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How Headliners Choose an Opening Act

Liston Witherill
Liston Witherill
2 min read

If you’re trying to get more leads and build pipeline, you only need two things:

  1. Traffic – people who see your offer
  2. Conversions – people who take your offer

Simple, right? Not really, because you don’t need just any people to see your offer, you need the right people to see it. And as I said yesterday, someone else already built your perfect audience. So instead of starting from scratch, borrow someone else’s audience (be The Opening Act).

But you might be asking yourself:

How do I know this’ll work for me?

Great question! It will work for everyone so long as you choose the right partner. Let’s go back to the concert for a moment.

If you’re at a concert to see John Mayer, and Lil’ Uzi Vert comes out as the Opening Act, it won’t work. Why? They’re too different. They’re just not compatible.

When the Headliner chooses an Opening Act, they want to be sure of a few things:

  • There’s obvious crossover appeal: the Headliner’s audience has to like The Opening Act, and vice versa
  • The Opening Act is reliable: they’ll show up on time, give a great performance, and show up again for the next show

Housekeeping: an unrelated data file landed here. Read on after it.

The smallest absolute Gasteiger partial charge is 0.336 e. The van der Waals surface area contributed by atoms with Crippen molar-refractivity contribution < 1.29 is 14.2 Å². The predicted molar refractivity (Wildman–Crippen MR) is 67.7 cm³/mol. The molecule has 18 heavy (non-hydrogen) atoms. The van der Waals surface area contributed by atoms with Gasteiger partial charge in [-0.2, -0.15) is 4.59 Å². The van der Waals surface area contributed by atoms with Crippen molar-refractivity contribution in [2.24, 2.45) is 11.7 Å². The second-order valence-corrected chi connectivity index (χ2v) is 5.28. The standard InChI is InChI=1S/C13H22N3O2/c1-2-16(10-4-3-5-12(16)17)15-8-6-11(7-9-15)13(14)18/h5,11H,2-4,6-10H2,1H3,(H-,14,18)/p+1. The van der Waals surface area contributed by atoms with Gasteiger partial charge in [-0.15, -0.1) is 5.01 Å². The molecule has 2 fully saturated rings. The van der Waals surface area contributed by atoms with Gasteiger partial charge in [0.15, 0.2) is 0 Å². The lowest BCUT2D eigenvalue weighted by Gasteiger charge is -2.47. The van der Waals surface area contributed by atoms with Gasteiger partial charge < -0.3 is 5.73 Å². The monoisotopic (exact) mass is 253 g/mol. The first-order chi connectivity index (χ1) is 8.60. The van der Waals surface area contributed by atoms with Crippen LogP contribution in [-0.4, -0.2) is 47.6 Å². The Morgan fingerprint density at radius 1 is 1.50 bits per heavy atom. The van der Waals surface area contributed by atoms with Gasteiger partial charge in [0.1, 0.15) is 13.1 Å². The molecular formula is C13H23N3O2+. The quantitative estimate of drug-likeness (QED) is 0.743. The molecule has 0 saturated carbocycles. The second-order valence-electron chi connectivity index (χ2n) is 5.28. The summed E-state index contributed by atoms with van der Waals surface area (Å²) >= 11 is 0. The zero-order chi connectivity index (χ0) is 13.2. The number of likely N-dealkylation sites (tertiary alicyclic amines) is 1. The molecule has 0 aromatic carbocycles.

• There’s evidence that it’s working: The Opening Act won’t have the following of a Headliner, but they should have some true fans and shows under their belt; maybe one day The Opening Act will be so big that they’ll be in a position to boost The Headliner’s career
  • Complimentary, but not too similar: because they need to appeal to the same audience, the music of The Headliner and The Opening Act has to compliment one another, but not be so similar that there’s competition or confusion
  • Obvious uniqueness: the more obvious the uniqueness, the better the chance that the audience will like The Opening Act

If this all comes across as completely obvious, it’s probably because it is. Yet businesses struggle to navigate The Opening Act / Headliner dynamic that leads to crucial Partnership Marketing relationships.

It might seem complicated, but there’s another way to look at it: there are hundreds of thousands of businesses in the world. A handful of relationships can mean the difference between mediocrity and hypergrowth. The parameters listed above are a means to limit your search for the right partners.

Get out there and make some key relationships happen. Your business depends on it.

Notes